|Publication number||US3329818 A|
|Publication date||Jul 4, 1967|
|Filing date||Mar 8, 1963|
|Priority date||Mar 8, 1963|
|Publication number||US 3329818 A, US 3329818A, US-A-3329818, US3329818 A, US3329818A|
|Inventors||Woehl Walter E|
|Original Assignee||Woehl Walter E|
|Export Citation||BiBTeX, EndNote, RefMan|
|Patent Citations (9), Referenced by (14), Classifications (10)|
|External Links: USPTO, USPTO Assignment, Espacenet|
July 4. 967 w. E. WOEHL PHOTOELECTRIC TRACKING SYSTEM COMPRISING A PLURALITY OF TELESCOPBS VIEWING ADJACENT FIELDS 5 Sheets-Sheet 1 Filed March 8, 1963 flw 2a. a Z
INVENTOR. WALTER E. WOE HL 1'" RN E26 July 4, 1967 w. E. WOEHL 3,329,818
PHOTOELECTRIC TRACKING SYSTEM COMPRISING A FLURALITY OF TELESCOPES VIEWING ADJACENT FIELDS Filed March a, 1963 5 Sheets-Sheet Q INVENTOR. WALTER E- WOEHL BY W aMv j A TORNEYS 3,329,818 PHOTOELECTRIC TRACKING SYSTEM COMPRISING A PLURALITY 01- W. E. WOEHL July 4, 1967 TELESCOPES VIEWING ADJACENT FIELDS 5 Sheets-Sheet 3 Filed March 8. 1963 INVENTOR. WALTER 5. W0 HZ ORA/FY99 W. E. WOEHL July 4, 1967 PHOTOELECTRIC TRACKING SYSTEM COMPRISING A PLURALIT! TELESCOPES VIEWING ADJACENT FIELDS 5 Sheets-Sheet 4 Filed March 8, 1963 July 4, 1967 w. E. WOEHL. 3,329,818
PHOTOELECTRIC TRACKING SYSTEM COMPRISING A PLURALITY OF S VIEWING ADJACENT FIELDS TELESCOPE 5 Sheets-Sheet 5 Filed March 5, 1963 L H w m m k 0 W V O m mE W n w W 4 @SQQ MRQQ w QRQRQN \.-Q QvR $N\m Q\ Y a B KEEQEEQ xi. xt q 3 wk. 93 gunttow r JI r w \E n% mN MN MN MQ W36. 6% 36 QR. 66 Ru W00 OW .vbvixm .QMBUNQ In. NI? r U+ r MN NW \N/ no? 0@ wk ovwdm hum-Q United States Patent 3,329,818 PHOTOELECTRIC TRACKING SYSTEM COMPRIS- ING A PLURALITY 0F TELESCOPES VIEWING ADJACENT FIELDS Walter E. Woehl, Alamogordo, N. Mex., assignor to the United States of America as represented by the Secretary of the Air Force Filed Mar. 8, 1963, Ser. No. 264,002 7 Claims. (Cl. 250--203) The invention described herein may be manufactured and used by or for the United States Government for governmental purposes without payment to me of any royalty thereon.
This invention relates to a system for the surveillance and tracking of satellites and space vehicles and is more particularly concerned with providing a photo-optical camera system which utilizes compound telescopic optics of single optical facets in combination with image orthicon cameras as sensor elements and associated electronic circuitry for image enhancement and digital image coordinate read-out in real-time.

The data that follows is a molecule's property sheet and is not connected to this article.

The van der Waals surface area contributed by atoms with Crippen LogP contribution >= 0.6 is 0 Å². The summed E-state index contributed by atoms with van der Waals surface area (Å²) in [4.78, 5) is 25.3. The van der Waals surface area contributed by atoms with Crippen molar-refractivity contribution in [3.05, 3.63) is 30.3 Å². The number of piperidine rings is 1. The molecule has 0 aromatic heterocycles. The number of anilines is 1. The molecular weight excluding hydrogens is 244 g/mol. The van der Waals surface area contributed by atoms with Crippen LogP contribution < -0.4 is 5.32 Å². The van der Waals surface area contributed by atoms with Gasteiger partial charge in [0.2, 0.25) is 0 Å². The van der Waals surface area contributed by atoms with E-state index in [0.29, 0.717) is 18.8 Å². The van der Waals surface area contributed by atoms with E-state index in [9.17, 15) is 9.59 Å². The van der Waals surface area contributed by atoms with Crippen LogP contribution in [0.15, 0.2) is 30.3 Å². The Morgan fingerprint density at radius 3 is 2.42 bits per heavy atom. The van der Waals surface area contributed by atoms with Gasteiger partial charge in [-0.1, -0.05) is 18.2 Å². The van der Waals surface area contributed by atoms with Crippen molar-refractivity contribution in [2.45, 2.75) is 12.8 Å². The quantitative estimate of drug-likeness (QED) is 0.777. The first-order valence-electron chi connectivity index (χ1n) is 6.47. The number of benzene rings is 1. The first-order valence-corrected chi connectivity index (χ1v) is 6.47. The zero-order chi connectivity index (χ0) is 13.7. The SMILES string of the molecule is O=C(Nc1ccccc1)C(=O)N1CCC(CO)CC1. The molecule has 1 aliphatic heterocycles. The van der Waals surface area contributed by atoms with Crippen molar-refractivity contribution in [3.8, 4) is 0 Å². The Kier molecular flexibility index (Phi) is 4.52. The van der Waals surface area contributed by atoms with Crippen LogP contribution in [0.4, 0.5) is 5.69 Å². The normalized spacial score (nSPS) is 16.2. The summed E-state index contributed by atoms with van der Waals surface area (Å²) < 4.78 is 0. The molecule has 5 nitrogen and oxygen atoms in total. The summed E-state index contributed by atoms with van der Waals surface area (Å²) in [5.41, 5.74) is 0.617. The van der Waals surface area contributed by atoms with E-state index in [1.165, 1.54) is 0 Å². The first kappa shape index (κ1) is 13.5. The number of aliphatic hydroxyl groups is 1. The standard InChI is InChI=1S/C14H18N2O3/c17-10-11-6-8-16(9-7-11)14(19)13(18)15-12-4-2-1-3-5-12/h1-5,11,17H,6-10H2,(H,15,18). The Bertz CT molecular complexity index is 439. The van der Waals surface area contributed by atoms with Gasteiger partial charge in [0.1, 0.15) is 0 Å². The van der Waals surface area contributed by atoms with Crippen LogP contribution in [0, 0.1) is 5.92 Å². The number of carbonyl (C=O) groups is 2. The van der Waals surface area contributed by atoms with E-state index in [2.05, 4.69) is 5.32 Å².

Presently known photo-optical camera systems for searching, acquiring and tracking distant objects such as orbitting satellites and space vehicles, generally utilize large aperture optical systems combined with special tracking apparatus as required under the particular conditions present. These systems are restricted to night time and twilight operation when the sky is dark. Also, the available photo-optical systems include long focal length telescopes combined with photoelectric cameras which have a relatively small field of view and low target acquisition probability. None of the above-mentioned designs has reaLtime image coordinate read-out capabilities associated therewith.
For the purpose of tracking and surveillance of satellites and space vehicles, particularly at great distances, photo-optical cameras are required which have the following performance parameters: high photometric sensitivity; high angular resolution and accuracy; a large field which gives high target acquisition probability; day-time recording capability; automatic image coordinate counting and read-out in real-time acceptable to computer input registers; and accurate outer orientation and inner calibration data.